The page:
Few topics seem to garner as much interest these days as the idea of moving past the gasoline-based transportation economy and onto something better. Several candidates for "better" have risen and fallen in recent years - fuel cells and ethanol seem to be yesterday's news - and advanced batteries are the belle of the "better" ball right now.

IN PICTURES: 20 Tools For Building Up Your Portfolio

Investors should keep an eye out for biobutanol. While there are several significant challenges to surmount before biobutanol could be commonplace, this is an alternative fuel that may actually give us a real alternative when it comes to fueling our cars. That, in turn, could deliver real rewards for companies like DuPont (NYSE:DD), BP (NYSE:BP) and Total (NYSE:TOT) down the line.

What Is It?
Like ethanol, butanol is an alcohol, but where ethanol has two carbon atoms per molecule, butanol has four. In practice, butanol is more similar to gasoline than ethanol, and some people have managed to use butanol in a gasoline engine without modification. It also happens to be more energy-dense, more tolerant of water, and less corrosive than ethanol.

What makes butanol interesting is that is possible to produce biobutanol; that is, butanol derived from biological (not petroleum) sources. The same feedstocks that make ethanol (sugarcane, sugar beets, corn, other grains, etc.) can make biobutanol and the process is technically similar. Like ethanol, there is also talk of harnessing algae to produce biobutanol. (For more, see Clean Or Green Technology Investing.)

If It's So Great, Where Is It?
As promising as biobutanol is as a fuel, there are a few problems. Using it as anything more than a 10% blend-in to gasoline will likely require cars built with the intention of burning butanol as fuel. That is not such a big deal, really - Ford (NYSE:F), Honda (NYSE:HMC), Toyota, General Motors and many other automakers already sell flex-fuel cars in Brazil that can run on 100% ethanol, and it would not be a difficult conversion to biobutanol.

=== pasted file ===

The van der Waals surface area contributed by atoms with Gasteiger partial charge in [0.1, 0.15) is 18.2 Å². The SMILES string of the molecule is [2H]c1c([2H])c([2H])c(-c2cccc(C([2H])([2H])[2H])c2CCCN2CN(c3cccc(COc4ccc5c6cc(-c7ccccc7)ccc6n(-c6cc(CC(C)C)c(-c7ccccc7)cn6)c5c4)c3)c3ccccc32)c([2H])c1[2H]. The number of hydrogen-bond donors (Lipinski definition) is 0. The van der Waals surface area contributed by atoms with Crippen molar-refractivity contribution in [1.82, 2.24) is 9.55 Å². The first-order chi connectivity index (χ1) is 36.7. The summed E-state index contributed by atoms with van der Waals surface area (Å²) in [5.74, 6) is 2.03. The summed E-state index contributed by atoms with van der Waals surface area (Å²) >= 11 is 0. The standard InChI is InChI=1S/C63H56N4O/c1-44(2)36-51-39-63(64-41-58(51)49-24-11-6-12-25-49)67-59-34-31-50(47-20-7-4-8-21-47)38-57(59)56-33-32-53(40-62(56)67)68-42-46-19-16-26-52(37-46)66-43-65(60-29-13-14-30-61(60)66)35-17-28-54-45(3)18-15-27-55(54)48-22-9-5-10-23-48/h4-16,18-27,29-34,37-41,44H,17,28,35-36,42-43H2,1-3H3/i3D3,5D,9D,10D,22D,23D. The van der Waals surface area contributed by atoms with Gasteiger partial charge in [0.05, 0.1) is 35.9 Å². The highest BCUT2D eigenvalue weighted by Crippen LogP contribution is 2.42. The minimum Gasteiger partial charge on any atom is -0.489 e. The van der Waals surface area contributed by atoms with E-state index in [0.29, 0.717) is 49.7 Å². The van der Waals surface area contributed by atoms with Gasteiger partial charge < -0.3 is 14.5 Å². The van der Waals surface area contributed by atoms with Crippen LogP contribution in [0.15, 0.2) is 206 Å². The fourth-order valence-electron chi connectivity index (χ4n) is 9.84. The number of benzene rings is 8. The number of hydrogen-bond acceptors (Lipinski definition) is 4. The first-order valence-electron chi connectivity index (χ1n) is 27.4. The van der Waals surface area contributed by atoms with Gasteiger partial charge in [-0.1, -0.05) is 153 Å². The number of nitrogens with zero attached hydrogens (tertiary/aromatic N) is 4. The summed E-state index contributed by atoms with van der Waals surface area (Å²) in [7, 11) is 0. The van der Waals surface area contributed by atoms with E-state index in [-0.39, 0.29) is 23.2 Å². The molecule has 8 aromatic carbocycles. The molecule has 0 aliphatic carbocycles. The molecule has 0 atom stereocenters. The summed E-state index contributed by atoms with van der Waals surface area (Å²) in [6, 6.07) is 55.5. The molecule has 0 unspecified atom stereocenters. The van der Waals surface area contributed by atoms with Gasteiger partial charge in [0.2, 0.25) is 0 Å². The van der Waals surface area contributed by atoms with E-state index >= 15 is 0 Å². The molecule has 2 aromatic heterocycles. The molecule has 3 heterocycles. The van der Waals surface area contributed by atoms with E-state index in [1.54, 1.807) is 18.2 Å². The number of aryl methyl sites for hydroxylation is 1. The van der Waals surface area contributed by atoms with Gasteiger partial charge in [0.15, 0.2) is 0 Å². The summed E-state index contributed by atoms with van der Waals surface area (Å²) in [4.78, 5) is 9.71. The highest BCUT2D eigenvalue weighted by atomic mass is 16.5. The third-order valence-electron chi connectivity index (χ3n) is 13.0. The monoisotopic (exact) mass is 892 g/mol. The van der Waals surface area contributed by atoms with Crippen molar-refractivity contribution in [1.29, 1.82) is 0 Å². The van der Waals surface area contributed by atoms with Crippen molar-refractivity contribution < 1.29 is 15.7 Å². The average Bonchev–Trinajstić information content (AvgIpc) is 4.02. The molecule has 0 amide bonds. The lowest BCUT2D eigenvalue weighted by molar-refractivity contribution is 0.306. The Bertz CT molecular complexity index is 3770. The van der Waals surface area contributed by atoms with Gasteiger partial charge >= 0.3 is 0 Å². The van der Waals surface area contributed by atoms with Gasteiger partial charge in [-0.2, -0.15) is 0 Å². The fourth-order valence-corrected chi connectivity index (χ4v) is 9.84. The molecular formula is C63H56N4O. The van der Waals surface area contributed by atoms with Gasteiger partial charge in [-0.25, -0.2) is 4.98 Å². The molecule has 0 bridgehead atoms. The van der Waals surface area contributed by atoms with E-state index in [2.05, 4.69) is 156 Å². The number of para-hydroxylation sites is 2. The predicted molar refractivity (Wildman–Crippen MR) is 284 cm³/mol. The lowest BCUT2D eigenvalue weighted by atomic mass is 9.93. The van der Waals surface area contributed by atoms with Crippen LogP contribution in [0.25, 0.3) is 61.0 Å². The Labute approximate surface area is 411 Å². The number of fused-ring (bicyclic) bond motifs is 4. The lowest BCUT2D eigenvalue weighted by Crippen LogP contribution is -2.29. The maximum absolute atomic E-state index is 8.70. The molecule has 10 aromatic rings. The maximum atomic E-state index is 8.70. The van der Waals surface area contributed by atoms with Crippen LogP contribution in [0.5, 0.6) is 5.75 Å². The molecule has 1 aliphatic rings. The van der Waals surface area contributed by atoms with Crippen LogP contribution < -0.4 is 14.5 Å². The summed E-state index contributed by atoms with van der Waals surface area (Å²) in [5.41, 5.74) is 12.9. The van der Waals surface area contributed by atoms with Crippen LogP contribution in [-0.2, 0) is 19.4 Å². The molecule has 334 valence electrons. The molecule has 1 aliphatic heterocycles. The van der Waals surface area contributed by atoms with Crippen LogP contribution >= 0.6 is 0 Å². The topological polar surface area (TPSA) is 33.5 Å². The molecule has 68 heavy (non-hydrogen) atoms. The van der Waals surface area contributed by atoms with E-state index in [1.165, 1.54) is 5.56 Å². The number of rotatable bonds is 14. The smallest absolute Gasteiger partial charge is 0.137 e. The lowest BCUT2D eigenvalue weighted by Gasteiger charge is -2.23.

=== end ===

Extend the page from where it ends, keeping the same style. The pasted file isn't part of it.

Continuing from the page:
The bigger problem for now is the actual production of the biobutanol. Biobutanol is pretty nasty to the organisms used in fermentation, so it is difficult to get a high concentration from a batch. Beyond that, the distillation and separation of the alcohol can be tricky, and it has high energy and water demands. In other words, biobutanol is just not that easy to make in commercially viable quantities with today's technology.

Big Players Showing Interest
The good news, though, is that the challenges facing biobutanol do not seem insurmountable. Relatively modest improvements in yeast cultures and the separation/distillation process could lead to pretty significant gains in yield and commercial viability.

DuPont and BP have already teamed up to tackle some of these difficulties. Given the relative areas of expertise for each company (DuPont has ample experience in genetically-modified organisms and fermentation biology, BP is a major refiner), it seems like a natural match. French energy company Total is also in the game, with an investment in Gevo. Other private companies like Cobalt Technologies, Butalco, and ButylFuel are also developing their own systems and technologies to deliver biobutanol in economically useful quantities. (For more, see Peak Oil: What To Do When The Wells Run Dry.)

The Bottom Line
Unfortunately, investors looking to play this idea as the next big thing will find their menu of choices to be rather limited. Certainly there are large companies with serious interest in this field - in addition to the names mentioned, there are companies like Cosan (NYSE:CZZ) and Archer-Daniels-Midland (NYSE:ADM) with interests in this field.